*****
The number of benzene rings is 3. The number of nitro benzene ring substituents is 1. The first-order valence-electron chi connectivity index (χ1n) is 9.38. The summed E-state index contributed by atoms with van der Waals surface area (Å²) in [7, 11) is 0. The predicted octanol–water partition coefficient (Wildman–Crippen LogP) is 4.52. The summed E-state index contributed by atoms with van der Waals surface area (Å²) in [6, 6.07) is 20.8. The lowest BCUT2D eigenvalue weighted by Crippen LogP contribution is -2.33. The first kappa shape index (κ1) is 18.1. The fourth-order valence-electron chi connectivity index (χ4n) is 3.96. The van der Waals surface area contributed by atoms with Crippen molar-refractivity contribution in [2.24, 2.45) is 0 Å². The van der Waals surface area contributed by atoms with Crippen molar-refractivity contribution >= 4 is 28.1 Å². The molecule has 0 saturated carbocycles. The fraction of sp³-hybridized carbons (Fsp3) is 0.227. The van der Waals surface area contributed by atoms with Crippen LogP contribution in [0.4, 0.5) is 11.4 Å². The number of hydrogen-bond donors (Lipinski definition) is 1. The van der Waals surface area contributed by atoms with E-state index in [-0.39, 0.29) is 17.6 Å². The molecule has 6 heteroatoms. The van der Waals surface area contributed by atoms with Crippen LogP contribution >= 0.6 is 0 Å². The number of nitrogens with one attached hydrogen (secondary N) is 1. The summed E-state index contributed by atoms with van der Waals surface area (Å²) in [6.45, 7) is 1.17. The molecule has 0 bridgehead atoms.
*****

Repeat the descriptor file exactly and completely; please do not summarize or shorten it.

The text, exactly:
The number of benzene rings is 3. The number of nitro benzene ring substituents is 1. The first-order valence-electron chi connectivity index (χ1n) is 9.38. The summed E-state index contributed by atoms with van der Waals surface area (Å²) in [7, 11) is 0. The predicted octanol–water partition coefficient (Wildman–Crippen LogP) is 4.52. The summed E-state index contributed by atoms with van der Waals surface area (Å²) in [6, 6.07) is 20.8. The lowest BCUT2D eigenvalue weighted by Crippen LogP contribution is -2.33. The first kappa shape index (κ1) is 18.1. The fourth-order valence-electron chi connectivity index (χ4n) is 3.96. The van der Waals surface area contributed by atoms with Crippen molar-refractivity contribution in [2.24, 2.45) is 0 Å². The van der Waals surface area contributed by atoms with Crippen molar-refractivity contribution >= 4 is 28.1 Å². The molecule has 0 saturated carbocycles. The fraction of sp³-hybridized carbons (Fsp3) is 0.227. The van der Waals surface area contributed by atoms with Crippen LogP contribution in [0.4, 0.5) is 11.4 Å². The number of hydrogen-bond donors (Lipinski definition) is 1. The van der Waals surface area contributed by atoms with E-state index in [-0.39, 0.29) is 17.6 Å². The molecule has 6 heteroatoms. The van der Waals surface area contributed by atoms with Crippen LogP contribution >= 0.6 is 0 Å². The number of nitrogens with one attached hydrogen (secondary N) is 1. The summed E-state index contributed by atoms with van der Waals surface area (Å²) in [6.45, 7) is 1.17. The molecule has 0 bridgehead atoms.